Tomatoes are a staple for many allotment growers and gardeners, but they are not without their challenges. Numerous issues can befall these otherwise robust plants, from fungal diseases to pesky insects and physiological problems. But with the right knowledge, many of these problems can be prevented or mitigated.
I will run through some of the issues you may face in the UK when trying to grow tomatoes; I have encountered all of these issues over the years. If you have a problem not discussed in this article, drop me a message, and I’ll try and get back to you with a solution.
To avoid many problems, make sure you buy disease-resistent varieties in the first place – this is where I went wrong when I started growing them a few years ago.
Common Tomato Diseases
1. Late Blight
Late blight is a devastating disease that can quickly spread through a tomato crop, especially in damp, cool conditions. Symptoms include brown patches on leaves, stems, and fruits and a white fungal growth on the undersides of leaves.
Infected plants should be removed immediately to prevent the disease from spreading.
2. Early Blight
This fungal disease usually strikes after the first fruits appear, causing dark, concentrically ringed spots on older leaves. It can lead to significant leaf loss if not controlled.
Regular fungicide applications and crop rotation can help manage early blight.
3. Fusarium and Verticillium Wilt
Both these soil-borne fungi cause yellowing and wilting of leaves, typically on one side of the plant or one branch at a time. There are no effective treatments once a plant is infected.
Prevention includes using disease-resistant varieties and proper crop rotation.
4. Blossom End Rot
This isn’t a disease but a physiological disorder caused by calcium deficiency or inconsistent watering. It presents as dark, sunken spots on the blossom end of the fruit.
Regular and consistent watering and adding calcium to the soil can prevent blossom end rot. A good tomato feed usually has added calcium.
Pests that Target Tomato Plants
These small, sap-sucking insects can quickly infest tomato plants, leading to curled and yellowed leaves. Natural predators, such as ladybirds and lacewings, can control aphids. In severe cases, insecticidal soap or neem oil can be effective.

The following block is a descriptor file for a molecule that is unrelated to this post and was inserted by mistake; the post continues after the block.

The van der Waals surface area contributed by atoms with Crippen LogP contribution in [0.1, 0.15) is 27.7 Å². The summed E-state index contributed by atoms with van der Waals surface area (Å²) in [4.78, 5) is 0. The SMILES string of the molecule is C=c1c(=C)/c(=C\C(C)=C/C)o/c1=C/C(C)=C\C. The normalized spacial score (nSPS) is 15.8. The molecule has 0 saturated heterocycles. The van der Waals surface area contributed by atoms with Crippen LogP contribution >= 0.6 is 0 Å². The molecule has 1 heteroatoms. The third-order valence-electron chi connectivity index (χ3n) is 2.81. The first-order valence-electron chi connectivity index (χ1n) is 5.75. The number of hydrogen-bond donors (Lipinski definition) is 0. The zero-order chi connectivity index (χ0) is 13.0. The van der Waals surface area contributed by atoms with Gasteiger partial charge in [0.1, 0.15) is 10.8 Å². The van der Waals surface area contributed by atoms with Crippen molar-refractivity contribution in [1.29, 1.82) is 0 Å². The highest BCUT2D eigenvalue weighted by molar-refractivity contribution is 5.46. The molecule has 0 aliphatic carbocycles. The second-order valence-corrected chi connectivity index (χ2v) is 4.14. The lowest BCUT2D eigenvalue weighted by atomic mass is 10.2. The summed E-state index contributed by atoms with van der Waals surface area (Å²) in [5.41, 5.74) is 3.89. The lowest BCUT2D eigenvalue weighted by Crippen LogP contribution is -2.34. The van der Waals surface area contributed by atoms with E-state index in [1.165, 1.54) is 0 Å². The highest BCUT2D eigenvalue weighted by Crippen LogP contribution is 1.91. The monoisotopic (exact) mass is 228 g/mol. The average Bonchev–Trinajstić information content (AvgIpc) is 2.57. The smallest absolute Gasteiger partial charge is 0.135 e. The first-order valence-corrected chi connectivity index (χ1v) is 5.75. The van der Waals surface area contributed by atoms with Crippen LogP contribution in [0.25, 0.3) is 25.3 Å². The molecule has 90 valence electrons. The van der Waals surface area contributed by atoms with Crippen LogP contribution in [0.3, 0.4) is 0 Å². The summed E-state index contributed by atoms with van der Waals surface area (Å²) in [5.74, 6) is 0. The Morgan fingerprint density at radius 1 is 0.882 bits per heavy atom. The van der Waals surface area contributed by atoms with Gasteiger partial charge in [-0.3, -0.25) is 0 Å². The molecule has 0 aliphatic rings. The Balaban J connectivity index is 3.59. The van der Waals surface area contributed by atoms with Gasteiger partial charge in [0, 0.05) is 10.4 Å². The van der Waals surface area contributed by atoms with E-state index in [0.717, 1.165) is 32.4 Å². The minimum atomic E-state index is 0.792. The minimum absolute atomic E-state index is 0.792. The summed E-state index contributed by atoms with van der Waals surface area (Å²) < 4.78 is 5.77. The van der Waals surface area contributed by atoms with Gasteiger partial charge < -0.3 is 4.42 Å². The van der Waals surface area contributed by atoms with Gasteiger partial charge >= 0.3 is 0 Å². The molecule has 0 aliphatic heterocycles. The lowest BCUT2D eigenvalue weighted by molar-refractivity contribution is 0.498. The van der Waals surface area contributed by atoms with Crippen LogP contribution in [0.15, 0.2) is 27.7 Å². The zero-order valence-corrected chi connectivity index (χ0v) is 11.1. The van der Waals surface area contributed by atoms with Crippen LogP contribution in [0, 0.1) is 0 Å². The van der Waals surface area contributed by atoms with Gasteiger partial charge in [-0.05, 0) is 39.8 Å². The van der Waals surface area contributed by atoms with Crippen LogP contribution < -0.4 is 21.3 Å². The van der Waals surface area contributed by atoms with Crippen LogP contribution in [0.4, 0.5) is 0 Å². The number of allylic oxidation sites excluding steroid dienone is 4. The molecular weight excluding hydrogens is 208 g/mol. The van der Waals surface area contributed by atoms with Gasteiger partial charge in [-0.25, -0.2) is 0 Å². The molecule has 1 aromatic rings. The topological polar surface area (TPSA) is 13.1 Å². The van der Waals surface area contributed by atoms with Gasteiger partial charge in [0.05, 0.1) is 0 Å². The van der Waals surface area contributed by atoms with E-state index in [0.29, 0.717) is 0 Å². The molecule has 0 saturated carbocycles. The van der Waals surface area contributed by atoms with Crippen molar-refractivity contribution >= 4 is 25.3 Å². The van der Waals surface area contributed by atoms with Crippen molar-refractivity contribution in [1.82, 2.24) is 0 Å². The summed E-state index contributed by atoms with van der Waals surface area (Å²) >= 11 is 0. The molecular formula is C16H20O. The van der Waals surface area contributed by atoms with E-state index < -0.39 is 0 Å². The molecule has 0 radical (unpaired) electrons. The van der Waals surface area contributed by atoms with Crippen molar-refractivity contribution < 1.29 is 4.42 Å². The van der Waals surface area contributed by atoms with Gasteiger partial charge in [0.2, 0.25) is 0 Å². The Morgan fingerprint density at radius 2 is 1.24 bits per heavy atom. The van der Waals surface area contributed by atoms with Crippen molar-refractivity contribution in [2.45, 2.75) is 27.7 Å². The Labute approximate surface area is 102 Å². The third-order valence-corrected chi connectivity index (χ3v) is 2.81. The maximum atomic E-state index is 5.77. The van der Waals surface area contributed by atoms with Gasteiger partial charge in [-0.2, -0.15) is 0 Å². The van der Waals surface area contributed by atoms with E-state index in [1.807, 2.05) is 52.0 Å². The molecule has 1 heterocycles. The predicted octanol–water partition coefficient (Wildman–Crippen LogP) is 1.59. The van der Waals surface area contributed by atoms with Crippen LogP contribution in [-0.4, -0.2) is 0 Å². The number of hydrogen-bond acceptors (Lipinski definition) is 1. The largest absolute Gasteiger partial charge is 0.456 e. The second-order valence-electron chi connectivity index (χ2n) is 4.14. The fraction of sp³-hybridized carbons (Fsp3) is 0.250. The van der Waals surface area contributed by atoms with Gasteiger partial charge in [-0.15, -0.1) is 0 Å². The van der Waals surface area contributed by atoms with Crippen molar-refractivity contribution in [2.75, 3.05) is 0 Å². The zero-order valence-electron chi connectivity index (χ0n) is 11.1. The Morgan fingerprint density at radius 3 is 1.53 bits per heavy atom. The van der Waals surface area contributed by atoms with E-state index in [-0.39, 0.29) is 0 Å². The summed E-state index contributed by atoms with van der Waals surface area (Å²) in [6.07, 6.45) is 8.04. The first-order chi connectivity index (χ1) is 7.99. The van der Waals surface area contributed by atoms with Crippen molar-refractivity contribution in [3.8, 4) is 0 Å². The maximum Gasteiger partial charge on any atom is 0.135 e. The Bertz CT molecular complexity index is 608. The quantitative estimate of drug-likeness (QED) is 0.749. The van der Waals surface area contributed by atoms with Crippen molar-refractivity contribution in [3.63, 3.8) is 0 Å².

2. Tomato Hornworms
These large, green caterpillars can strip a plant of its leaves in a short time. Handpicking is an effective control measure if you have a small number of plants. Bacillus thuringiensis (Bt) is a natural bacterial disease that can control hornworms without harming beneficial insects.
Whiteflies are tiny, winged insects that feed on the underside of leaves, leading to yellowing and leaf drop. They can also spread diseases. Control measures include reflective mulches, yellow sticky traps, and insecticidal soaps.
Other Tomato Plant Problems
1. Poor Fruit Set
Cold weather, high temperatures, or poor pollination can cause flowers to drop without setting fruit. Ensuring tomatoes have a suitable growing environment and can help overcome this issue.
2. Cracked Fruit
Rapid growth or fluctuations in temperature and moisture can cause tomatoes to crack. While it’s often just a cosmetic issue, cracks can provide an entry point for diseases. Consistent watering and using mulch to regulate soil temperature can help prevent cracking.
Sunscald appears as white, blistered patches on the fruit where it has been exposed to intense sun. It can be prevented by using a shade cloth to ensure the plant’s leaves shade the fruit.
While dealing with tomato plant diseases, pests, and problems can be challenging, it is part of the gardening journey. The knowledge you gain will help you handle these issues effectively and ensure your tomato plants thrive.
Brian Sheridan has an allotment in Edgbaston and is a competitive grower. Brian is also a keen photographer and loves cooking. Brian and his wife Mary will also be running a stall at Edgebaston artisan market this year, selling products made from the allotment, including his award-winning relish!